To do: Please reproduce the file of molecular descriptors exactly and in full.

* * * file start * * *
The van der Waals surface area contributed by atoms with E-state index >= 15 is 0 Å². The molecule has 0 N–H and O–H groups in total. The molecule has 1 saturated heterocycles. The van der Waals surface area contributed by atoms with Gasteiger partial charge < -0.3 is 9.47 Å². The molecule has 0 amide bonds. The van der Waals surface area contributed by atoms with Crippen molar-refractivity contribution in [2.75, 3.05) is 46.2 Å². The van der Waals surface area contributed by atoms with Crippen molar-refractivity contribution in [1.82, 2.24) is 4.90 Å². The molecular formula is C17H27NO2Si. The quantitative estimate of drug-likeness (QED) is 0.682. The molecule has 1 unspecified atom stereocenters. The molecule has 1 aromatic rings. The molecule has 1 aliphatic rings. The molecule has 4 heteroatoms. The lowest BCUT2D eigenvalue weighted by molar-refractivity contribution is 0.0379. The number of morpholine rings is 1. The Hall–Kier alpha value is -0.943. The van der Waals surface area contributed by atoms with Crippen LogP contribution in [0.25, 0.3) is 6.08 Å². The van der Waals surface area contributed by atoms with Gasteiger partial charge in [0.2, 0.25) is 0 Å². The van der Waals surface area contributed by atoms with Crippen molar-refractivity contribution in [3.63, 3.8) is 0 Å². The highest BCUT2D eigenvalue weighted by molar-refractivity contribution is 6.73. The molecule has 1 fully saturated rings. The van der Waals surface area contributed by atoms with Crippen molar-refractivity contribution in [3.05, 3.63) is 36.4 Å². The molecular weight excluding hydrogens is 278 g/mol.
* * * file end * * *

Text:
The van der Waals surface area contributed by atoms with E-state index >= 15 is 0 Å². The molecule has 0 N–H and O–H groups in total. The molecule has 1 saturated heterocycles. The van der Waals surface area contributed by atoms with Gasteiger partial charge < -0.3 is 9.47 Å². The molecule has 0 amide bonds. The van der Waals surface area contributed by atoms with Crippen molar-refractivity contribution in [2.75, 3.05) is 46.2 Å². The van der Waals surface area contributed by atoms with Crippen molar-refractivity contribution in [1.82, 2.24) is 4.90 Å². The molecular formula is C17H27NO2Si. The quantitative estimate of drug-likeness (QED) is 0.682. The molecule has 1 unspecified atom stereocenters. The molecule has 1 aromatic rings. The molecule has 1 aliphatic rings. The molecule has 4 heteroatoms. The lowest BCUT2D eigenvalue weighted by molar-refractivity contribution is 0.0379. The number of morpholine rings is 1. The Hall–Kier alpha value is -0.943. The van der Waals surface area contributed by atoms with Crippen LogP contribution in [0.25, 0.3) is 6.08 Å². The van der Waals surface area contributed by atoms with Gasteiger partial charge in [0.2, 0.25) is 0 Å². The van der Waals surface area contributed by atoms with Crippen molar-refractivity contribution in [3.63, 3.8) is 0 Å². The highest BCUT2D eigenvalue weighted by molar-refractivity contribution is 6.73. The molecule has 1 fully saturated rings. The van der Waals surface area contributed by atoms with Crippen molar-refractivity contribution in [3.05, 3.63) is 36.4 Å². The molecular weight excluding hydrogens is 278 g/mol.